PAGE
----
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Updates on CDC’s Polio Eradication Efforts

December 20, 2013

CDC Continues to Support the Global Polio Eradication Effort

The eradication of polio is an important priority for the Centers for Disease Control and Prevention (CDC). We are closer than we have ever been to eradicating polio and it is critical that we take advantage of this opportunity.

On December 2, 2011, CDC Director Thomas R. Frieden, MD, MPH, activated CDC’s Emergency Operations Center (EOC) to strengthen the agency’s partnership engagement through the Global Polio Eradication Initiative (GPEI), which is committed to completing the eradication of polio. On December 14, Dr. Frieden enlisted the support of the entire CDC community to become active participants in an intensified effort to eradicate polio worldwide.

CDC’s Involvement
In the final push toward global polio eradication, CDC continues its close collaboration with partners, including the World Health Organization (WHO), the United Nations Children's Fund (UNICEF), Rotary International, and the Bill and Melinda Gates Foundation to ensure a coordinated global and country-level response.

CDC polio eradication activities and staff have moved into the EOC operational structure to ensure maximum use of CDC resources to support polio eradication, and to scale up timely technical expertise and support for polio-infected countries (Nigeria, Afghanistan, and Pakistan) and for countries at risk of polio outbreaks (at-risk countries), in coordination with GPEI partners.

Since December 2, 2011, approximately 510 workers have supported CDC’s polio eradication efforts in the EOC and in the field. Of these, 142 workers have completed 518 field deployments to Angola, Chad, Cote d’Ivoire, and other areas. Each day an average of 60-70 people are working on polio eradication in CDC’s EOC.

Activation of the EOC has provided enhanced capacity for CDC’s STOP Transmission of Polio (STOP) program, which trains public health volunteers in the United States and globally to improve polio surveillance and help plan, implement, and evaluate vaccination campaigns. Since December 2, 2011, 640 individuals have been deployed to work with the STOP program in a number of countries, including the Democratic Republic of Congo and Kenya.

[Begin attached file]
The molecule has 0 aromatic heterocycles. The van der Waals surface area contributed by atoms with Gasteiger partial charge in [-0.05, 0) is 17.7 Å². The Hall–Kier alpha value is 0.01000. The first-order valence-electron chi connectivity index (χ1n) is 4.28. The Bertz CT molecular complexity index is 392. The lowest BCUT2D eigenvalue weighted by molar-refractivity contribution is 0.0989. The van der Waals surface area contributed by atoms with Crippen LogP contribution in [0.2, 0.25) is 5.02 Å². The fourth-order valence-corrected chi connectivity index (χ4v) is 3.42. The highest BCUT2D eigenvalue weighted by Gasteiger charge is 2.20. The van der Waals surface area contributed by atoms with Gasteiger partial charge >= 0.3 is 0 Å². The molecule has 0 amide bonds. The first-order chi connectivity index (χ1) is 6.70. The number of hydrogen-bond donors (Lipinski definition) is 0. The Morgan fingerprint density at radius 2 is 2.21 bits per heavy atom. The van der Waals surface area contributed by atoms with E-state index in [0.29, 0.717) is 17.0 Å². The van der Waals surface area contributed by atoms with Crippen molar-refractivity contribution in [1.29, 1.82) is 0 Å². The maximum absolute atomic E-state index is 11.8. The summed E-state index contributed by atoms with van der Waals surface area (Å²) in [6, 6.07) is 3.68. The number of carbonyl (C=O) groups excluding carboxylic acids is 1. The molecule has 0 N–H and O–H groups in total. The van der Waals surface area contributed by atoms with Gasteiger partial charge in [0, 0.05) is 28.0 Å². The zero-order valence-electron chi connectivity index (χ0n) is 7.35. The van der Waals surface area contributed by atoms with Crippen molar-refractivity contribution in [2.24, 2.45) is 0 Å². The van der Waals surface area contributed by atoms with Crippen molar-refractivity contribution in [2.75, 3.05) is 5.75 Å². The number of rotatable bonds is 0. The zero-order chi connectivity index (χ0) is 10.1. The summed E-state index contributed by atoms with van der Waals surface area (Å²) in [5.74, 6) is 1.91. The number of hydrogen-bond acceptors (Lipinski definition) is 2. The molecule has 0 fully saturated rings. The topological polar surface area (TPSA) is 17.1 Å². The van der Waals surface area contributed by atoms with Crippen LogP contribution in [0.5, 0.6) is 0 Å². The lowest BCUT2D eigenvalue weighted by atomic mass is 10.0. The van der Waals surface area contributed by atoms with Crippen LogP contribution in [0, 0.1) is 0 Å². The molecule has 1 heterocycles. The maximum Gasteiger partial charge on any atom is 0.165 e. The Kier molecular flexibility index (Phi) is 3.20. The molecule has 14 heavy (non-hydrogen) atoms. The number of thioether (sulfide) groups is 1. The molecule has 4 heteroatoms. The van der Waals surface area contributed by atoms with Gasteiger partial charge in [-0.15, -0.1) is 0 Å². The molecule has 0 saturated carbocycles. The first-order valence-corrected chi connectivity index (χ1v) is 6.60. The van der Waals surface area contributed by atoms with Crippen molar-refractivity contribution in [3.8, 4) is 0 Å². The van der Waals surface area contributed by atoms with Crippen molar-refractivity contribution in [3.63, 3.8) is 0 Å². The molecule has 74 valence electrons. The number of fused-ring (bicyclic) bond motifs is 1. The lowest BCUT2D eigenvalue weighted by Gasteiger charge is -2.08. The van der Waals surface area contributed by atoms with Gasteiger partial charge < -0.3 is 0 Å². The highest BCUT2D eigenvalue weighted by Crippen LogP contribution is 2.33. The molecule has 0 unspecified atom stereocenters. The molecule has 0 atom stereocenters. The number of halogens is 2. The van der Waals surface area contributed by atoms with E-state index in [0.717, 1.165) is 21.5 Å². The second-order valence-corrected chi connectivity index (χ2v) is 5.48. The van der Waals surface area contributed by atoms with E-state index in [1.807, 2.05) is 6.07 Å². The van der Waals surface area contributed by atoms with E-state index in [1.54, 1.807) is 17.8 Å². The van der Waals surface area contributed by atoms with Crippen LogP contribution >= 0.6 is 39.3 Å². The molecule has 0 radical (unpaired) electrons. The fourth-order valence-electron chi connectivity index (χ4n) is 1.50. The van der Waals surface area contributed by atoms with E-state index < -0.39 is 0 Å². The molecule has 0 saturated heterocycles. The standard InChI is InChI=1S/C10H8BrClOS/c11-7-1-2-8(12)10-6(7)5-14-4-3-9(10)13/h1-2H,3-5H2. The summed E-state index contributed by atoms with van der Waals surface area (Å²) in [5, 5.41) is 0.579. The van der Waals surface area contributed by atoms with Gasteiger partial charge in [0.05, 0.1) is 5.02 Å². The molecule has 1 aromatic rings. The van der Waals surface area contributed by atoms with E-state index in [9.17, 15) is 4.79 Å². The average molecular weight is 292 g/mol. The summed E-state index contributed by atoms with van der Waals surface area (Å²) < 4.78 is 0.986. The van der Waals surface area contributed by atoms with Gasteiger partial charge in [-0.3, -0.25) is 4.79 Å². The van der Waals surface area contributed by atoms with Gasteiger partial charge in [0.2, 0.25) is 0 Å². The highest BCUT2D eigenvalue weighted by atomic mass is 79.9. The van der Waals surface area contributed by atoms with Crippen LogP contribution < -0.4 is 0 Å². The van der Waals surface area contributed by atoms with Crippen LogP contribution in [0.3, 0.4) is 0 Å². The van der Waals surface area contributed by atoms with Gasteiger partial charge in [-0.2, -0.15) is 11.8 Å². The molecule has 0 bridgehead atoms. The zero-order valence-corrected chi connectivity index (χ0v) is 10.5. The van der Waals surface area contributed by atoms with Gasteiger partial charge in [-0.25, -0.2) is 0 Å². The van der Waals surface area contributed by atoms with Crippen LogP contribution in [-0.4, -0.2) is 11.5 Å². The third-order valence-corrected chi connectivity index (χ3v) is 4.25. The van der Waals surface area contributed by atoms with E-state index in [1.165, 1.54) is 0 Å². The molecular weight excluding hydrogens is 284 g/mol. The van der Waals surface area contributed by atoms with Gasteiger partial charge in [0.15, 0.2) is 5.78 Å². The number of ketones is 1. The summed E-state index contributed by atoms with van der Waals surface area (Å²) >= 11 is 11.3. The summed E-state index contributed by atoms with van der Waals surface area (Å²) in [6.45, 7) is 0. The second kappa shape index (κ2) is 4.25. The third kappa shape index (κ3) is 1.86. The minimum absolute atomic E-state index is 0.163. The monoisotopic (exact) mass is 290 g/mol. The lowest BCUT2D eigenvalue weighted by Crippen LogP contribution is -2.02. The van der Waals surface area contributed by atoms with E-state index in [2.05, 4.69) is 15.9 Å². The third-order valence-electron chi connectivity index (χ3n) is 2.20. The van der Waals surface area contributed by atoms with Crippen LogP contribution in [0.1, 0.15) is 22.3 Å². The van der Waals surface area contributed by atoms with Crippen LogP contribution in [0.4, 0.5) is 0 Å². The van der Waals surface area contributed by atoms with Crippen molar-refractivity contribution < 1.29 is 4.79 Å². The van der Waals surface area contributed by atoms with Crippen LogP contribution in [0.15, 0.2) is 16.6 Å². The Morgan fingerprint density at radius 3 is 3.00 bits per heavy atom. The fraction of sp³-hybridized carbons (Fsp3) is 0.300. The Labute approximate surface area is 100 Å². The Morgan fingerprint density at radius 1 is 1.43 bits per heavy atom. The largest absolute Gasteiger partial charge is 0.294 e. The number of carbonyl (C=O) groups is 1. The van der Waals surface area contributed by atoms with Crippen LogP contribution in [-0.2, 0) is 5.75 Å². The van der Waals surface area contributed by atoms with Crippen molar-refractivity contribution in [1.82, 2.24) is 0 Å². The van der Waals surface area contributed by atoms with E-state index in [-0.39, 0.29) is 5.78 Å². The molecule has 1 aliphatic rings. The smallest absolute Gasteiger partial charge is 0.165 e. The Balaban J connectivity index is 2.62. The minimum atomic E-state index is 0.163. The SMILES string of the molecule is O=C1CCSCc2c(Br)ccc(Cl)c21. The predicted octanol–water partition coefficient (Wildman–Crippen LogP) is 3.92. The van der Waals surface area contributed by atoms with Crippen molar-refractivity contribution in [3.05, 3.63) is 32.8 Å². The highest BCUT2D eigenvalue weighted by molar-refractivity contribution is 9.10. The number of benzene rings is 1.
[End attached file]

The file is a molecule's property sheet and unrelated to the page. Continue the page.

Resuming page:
In addition, the EOC has provided enhanced capacity to scale up in-country technical expertise and support for – polio surveillance, planning, implementation, and monitoring of polio vaccination campaigns – strengthening routine immunization, strengthening management and accountability.

A few additional examples of CDC polio eradication activities include:

  • An in-depth review of priority countries’ polio eradication plans to assess program gaps and training needs, and elaboration of plans for CDC’s engagement in those countries.
  • Publication of several joint World Health Organization Weekly Epidemiologic Record/CDC Morbidity and Mortality Weekly Reports (MMWR) highlighting polio eradication progress in 2013 related to Nigeria, the STOP Program, risk assessment for polio outbreaks, global progress 2011-2013, and surveillance indicators.
  • Collaboration with GPEI partners on detailed country-plans for expanded technical and management support, including assistance with outbreak responses, surveillance reviews, vaccination campaign planning and monitoring, and data management.
  • The development of indicators for monitoring polio vaccination campaign performance in the areas of planning, implementation, and evaluation.
  • Review of WHO proposed outbreak response protocols for all polio-affected and at risk countries

 

The Global Push toward the Finish Line
 

Polio incidence has dropped more than 99 percent since the launch of global polio eradication efforts in 1988. According to global polio surveillance data from December 17, 2013, 360 polio cases have been reported from the following countries: Afghanistan, Cameroon, Ethiopia, Kenya, Nigeria, Pakistan, Somalia, and Syrian Arab Republic. In 2012, a total of 223 polio cases were reported from five countries: Afghanistan, Chad, Niger, Nigeria, and Pakistan. Of the 2012 polio cases, 97% (217 of the 223 cases) were reported from the three remaining endemic countries.

We have made incredible progress in the three remaining endemic countries: Afghanistan, Pakistan and Nigeria.

  • Cases in these countries are down 40% compared to this time last year, and program quality in all three countries is significantly improved.
  • Polio has been all but restricted to just two areas: a region along the Pakistan-Afghanistan border and several states in northern Nigeria.
  • Afghanistan has not seen a single case in its traditionally endemic Southern Region since November 2012.
Ending polio is a critical step toward improving the lives of the world’s most vulnerable children. We must continue our efforts until we end polio forever.

As Dr. Frieden has stated, “If we fail to get over the finish line, we will need to continue expensive control measures for the indefinite future…More importantly, without eradication, a resurgence of polio could paralyze more than 200,000 children worldwide every year within a decade.” Now is the time, we must not fail.

 
  • Page last reviewed: December 20, 2013
  • Page last updated: December 20, 2013
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